Investors may consider, however, that the only solution in the event of a dispute which proves incapable of resolution between themselves is to provide for the termination of the joint venture. If the venture is wound up, who will inherit the joint venture's property? This can be regulated in the joint venture documents. The ownership of the joint venture's intellectual property may be particularly relevant here. Alternatively, in a two party joint venture the parties' joint participation may be terminated by way of each investor having the right to offer to buy out the other party at a price specified by it and, if the other party does not accept its offer, to have the right to be bought out by the other party at the same price.

The participants in the joint venture may also consider it appropriate for the joint venture to be brought to an end if a participant is the subject of any insolvency event, ceases to carry on business or is guilty of material or persistent breach of the shareholders' agreement. In these circumstances, the shareholders' agreement or the company's constitution may entitle the other participants compulsorily to acquire the shares held by the defaulting participant.

Exit strategies
Strategic investors may be willing to sign up to a joint venture for an indefinite period. Financial investors, however, will generally want increased liquidity for their investment in later years and may, therefore, require the right to be bought out, to require a trade sale of the business or to work towards the listing of the joint venture's securities on a stock exchange.

The content of this article is intended to provide a general guide to the subject matter. Specialist advice should be sought about your specific circumstances.

To print this article, all you need is to be registered on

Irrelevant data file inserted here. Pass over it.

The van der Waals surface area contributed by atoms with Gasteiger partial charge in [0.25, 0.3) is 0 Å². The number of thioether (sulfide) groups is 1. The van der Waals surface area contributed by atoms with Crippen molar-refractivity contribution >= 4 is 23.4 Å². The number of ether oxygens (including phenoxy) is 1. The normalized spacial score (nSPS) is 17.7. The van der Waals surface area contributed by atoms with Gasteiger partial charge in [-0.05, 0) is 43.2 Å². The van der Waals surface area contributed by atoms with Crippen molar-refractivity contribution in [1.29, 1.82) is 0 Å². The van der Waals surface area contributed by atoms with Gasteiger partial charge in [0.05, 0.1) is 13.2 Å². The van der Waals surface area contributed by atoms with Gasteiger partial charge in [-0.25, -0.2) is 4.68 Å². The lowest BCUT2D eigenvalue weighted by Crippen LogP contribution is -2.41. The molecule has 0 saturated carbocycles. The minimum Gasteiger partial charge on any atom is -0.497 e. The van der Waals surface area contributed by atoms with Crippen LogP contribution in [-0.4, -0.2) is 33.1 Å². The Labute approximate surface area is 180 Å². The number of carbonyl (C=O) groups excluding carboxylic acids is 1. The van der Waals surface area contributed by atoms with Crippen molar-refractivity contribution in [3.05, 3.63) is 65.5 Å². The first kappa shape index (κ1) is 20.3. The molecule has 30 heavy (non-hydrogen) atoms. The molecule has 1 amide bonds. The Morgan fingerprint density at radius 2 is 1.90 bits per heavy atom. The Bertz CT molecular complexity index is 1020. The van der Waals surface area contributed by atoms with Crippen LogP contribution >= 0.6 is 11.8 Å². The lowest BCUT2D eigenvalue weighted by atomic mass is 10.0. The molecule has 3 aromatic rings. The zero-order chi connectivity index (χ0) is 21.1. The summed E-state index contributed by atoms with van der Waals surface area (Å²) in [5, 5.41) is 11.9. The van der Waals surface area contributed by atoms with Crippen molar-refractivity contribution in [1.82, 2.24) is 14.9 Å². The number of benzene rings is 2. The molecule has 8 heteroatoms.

Click to Login as an existing user or Register so you can print this article.

Some comments from our readers…
“The articles are extremely timely and highly applicable”
“I often find critical information not available elsewhere”
“As in-house counsel, Mondaq’s service is of great value”

Up-coming Events Search
Font Size:
Mondaq on Twitter
Register for Access and our Free Biweekly Alert for
This service is completely free. Access 250,000 archived articles from 100+ countries and get a personalised email twice a week covering developments (and yes, our lawyers like to think you’ve read our Disclaimer).
Email Address
Company Name
Confirm Password
Mondaq Topics -- Select your Interests
 Law Performance
 Law Practice
 Media & IT
 Real Estate
 Wealth Mgt
Asia Pacific
European Union
Latin America
Middle East
United States
Worldwide Updates
Mondaq Ltd requires you to register and provide information that personally identifies you, including what sort of information you are interested in, for three primary purposes:
  • To allow you to personalize the Mondaq websites you are visiting.
  • To enable features such as password reminder, newsletter alerts, email a colleague, and linking from Mondaq (and its affiliate sites) to your website.
  • To produce demographic feedback for our information providers who provide information free for your use.
  • Mondaq (and its affiliate sites) do not sell or provide your details to third parties other than information providers. The reason we provide our information providers with this information is so that they can measure the response their articles are receiving and provide you with information about their products and services.